What are the symptoms of teeth grinding?
Many people don’t even realise they grind their teeth, especially while sleeping. There are symptoms of bruxism that you can look out for, however. The most common signs are:
- Jaw pain and neck pain
- Pain in your teeth, face or temples after waking up, similar to tension headaches
- Tense or aching muscles
- Teeth that are sensitive to temperature
- Chipped or cracked teeth
What are the risks of grinding your teeth?
Bruxism will not always cause serious problems, but damage to the teeth is possible in cases of severe grinding. Damage caused by bruxism includes eroded, painful or loose teeth. Dental fillings, crowns and implants can also be affected.
Bruxism is sometimes linked to a jaw problem called temporomandibular joint disorder. This disorder affects jaw mobility and causes problems with chewing, chronic jaw pain or locking.
What are ways to stop grinding your teeth?
If you have symptoms of teeth grinding, it's best to make an appointment with us instead of waiting for your regular check-up. We'll examine your teeth, mouth and jaw for signs of bruxism and discuss treatment options. We can also recommend ways to repair existing damage.
Teeth grinding is often caused by anxiety, so it's important to try and reduce stress and improve your sleep quality. Naturally, completely eliminating stress from your life may be impossible, but relaxation techniques, such as yoga or meditation can go a long way towards improving teeth grinding.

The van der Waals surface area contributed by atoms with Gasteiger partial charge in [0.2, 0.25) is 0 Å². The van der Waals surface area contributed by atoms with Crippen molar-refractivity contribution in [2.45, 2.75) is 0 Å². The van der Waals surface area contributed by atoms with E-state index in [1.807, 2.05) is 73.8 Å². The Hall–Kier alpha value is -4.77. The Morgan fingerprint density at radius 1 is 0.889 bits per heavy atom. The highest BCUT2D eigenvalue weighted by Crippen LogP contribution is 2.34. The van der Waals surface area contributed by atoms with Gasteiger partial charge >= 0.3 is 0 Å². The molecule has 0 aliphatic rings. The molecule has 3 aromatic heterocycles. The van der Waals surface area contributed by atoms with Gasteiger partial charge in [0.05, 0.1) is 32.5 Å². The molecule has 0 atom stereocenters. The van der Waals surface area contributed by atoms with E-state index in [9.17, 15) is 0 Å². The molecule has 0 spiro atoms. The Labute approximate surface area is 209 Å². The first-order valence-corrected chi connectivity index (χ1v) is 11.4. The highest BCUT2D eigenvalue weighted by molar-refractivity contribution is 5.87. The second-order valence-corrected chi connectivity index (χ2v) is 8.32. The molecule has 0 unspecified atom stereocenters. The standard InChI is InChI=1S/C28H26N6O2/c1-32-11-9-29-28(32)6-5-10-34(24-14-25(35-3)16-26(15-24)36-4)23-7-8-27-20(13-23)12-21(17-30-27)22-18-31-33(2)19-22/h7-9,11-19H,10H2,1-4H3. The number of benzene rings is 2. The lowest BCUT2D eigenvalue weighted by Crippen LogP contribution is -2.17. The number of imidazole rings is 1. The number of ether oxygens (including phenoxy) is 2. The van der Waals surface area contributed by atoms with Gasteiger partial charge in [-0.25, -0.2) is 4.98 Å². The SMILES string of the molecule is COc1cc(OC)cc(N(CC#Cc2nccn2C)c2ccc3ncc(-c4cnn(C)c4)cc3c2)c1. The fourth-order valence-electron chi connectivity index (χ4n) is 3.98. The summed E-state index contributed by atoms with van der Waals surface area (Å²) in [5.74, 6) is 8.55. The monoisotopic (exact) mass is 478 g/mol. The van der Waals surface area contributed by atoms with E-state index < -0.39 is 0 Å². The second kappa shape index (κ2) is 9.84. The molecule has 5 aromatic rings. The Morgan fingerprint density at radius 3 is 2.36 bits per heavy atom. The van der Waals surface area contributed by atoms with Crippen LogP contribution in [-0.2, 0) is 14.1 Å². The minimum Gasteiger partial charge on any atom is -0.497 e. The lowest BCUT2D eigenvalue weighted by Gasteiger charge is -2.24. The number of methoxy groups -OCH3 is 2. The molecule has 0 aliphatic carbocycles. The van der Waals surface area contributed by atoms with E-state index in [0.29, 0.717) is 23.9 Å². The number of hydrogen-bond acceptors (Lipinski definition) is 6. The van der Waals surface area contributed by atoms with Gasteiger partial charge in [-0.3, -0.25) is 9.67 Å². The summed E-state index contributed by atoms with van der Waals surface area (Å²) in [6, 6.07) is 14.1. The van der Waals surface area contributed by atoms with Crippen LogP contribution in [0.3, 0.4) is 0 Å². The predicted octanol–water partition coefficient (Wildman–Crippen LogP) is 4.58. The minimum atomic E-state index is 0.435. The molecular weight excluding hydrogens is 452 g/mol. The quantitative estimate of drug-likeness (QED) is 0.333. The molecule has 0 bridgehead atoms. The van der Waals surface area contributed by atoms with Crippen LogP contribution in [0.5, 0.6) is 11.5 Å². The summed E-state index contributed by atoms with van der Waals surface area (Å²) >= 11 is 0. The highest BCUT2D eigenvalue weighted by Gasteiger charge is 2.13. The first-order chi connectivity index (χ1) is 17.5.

Muscle exercises can be very helpful. By training your jaw and tongue to relax, you may be able to reduce your grinding or clenching. Massage your face, head and neck also helps to relax the muscles.
Bruxism Professional Mouthguard
In some cases, a professional bruxism mouthguard called an occlusal splint is recommended. The removable bit guard is usually worn at night and is custom- made to fit the upper and lower arches of your mouth to prevent your teeth from grinding against each other.
Medication and Strategies for Symptom Relief
Medications can also help reduce bruxism in some people, mostly by relaxing the muscles. These treatments are recommended as a short term solution because most have side effects that prevent long term use. Another commonly used strategy for symptom relief is applying hot and cold compresses to your jaw.
If you're suffering from symptoms of bruxism and you suspect you're grinding your teeth involuntarily; book an appointment with us through the contact form or call us at 1300 A SLEEP.